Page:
Imagine a light bulb with a smart chip that uses 60 percent less energy, cuts itself off when there’s no one in the room and goes into an alarm mode, blinking on and off if fire breaks out. Or glass that responds to temperature and light conditions to significantly reduce energy uses by the traditional building HVAC systems. What about a leading ad agency office with no desks, only benches, or a design-office for 30-somethings that features roll-up, glass garage doors to the conference room so the table can serve as an open air work space or host a private meeting.
These were just some of the products and trends brought up to pique creativity and innovation among building management professionals at BOMA Georgia’s High Performance Building Summit. Held at the Georgia Tech Global Learning Center, ValleyCrest featured Water Analysis Reports, an innovative service to determine the savings property owners can achieve by installing a smart irrigation controller.
John Picard, an American architect, builder, entrepreneur and sustainability expert from Silicon Valley delivered a stimulating keynote introducing transformational products destined to impact the building industry in the coming years. Picard referenced the remote access feature and “smart” capabilities of the irrigation system at his home. He described how, while skiing with his family at Tahoe, he received an email regarding an excessive flow on his irrigation system. He immediately called his gardener to let him know about the line break. Ironically, these are the same remote access and automatic shut-off/messages for excessive flow featured in the smart controllers referenced in our Water Analysis Reports.
Picard also demonstrated how he could adjust the temperature at his home using his iPhone. The WeatherTrak smart controllers also allow the use of an iPhone or laptop to remotely make adjustments to an irrigation system. When world-renowned sustainability experts are touting the same features and benefits, you know you are on the right side of the leading edge of technology.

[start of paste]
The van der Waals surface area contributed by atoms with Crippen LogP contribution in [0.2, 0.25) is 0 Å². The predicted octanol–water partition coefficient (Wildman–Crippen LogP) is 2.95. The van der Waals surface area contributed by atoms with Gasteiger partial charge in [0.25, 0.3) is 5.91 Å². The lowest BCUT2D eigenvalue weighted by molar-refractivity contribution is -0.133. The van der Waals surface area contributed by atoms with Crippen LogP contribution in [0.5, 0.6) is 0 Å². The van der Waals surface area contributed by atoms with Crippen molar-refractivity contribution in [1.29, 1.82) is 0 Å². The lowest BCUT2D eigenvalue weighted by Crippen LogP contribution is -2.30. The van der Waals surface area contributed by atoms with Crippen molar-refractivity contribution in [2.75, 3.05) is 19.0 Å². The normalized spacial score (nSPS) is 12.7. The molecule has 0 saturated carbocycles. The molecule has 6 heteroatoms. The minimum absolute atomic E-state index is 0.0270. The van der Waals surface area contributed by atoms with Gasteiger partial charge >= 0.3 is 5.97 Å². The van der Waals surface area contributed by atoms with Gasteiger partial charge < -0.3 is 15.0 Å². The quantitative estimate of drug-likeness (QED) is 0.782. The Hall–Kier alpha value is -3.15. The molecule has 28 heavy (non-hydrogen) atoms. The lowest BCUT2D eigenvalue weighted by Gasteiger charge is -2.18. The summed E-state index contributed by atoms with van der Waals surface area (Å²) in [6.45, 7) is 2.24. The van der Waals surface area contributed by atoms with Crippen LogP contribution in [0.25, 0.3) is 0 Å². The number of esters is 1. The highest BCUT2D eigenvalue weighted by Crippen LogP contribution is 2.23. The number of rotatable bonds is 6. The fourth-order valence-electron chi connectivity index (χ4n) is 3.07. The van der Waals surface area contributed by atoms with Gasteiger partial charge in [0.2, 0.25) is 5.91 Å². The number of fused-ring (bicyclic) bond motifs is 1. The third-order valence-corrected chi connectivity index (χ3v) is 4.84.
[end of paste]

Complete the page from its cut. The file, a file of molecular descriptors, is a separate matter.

An unexpected moment occurred when I started talking to one of the attendees only to find out he used to work for HydroPoint Data Systems, the manufacturer of the WeatherTrak controller. Jeff Gross, who now works with sustainable energy management pioneer Servidyne, turned out to be a great resource and a strategic connection. He furthered my education on the many advantages the WeatherTrak smart controller has over systems that utilize soil moisture sensors.
According to Gross, soil sensors were designed for agriculture where the terrain is typically level. Soil sensor systems don’t factor in all the elements of evapotranspiration and are usually a hard-wired system susceptible to being cut by a shovel or other soil disturbance. WeatherTrak, utilizing NOAA weather information is accurate to within a kilometer of the site, is extremely reliable and doesn’t require the technical expertise needed to manage a system that uses an on-site weather station. Information regarding each zone is programmed into the clock so the irrigation schedule is fine tuned daily only to apply as much water as was lost since the last run cycle.
Jeff, a LEED Green Associate and former Johnson Controls water expert, was a wealth of information regarding the WeatherTrak system and helped answer some questions posed by property managers who were excited to learn more about sustainability, reduced water use and cost savings.
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Bart Parker is a LEED Green Associate, Senior Business Developer and four-time President’s Club member at ValleyCrest Landscape Maintenance in Atlanta. He is a 20-year member of BOMA Georgia, 1997 recipient of BOMA’s Huey Award and 2008 winner of BOMA’s Pen & Quill Award. Bart was a newspaper news reporter/photographer before entering the horticulture industry.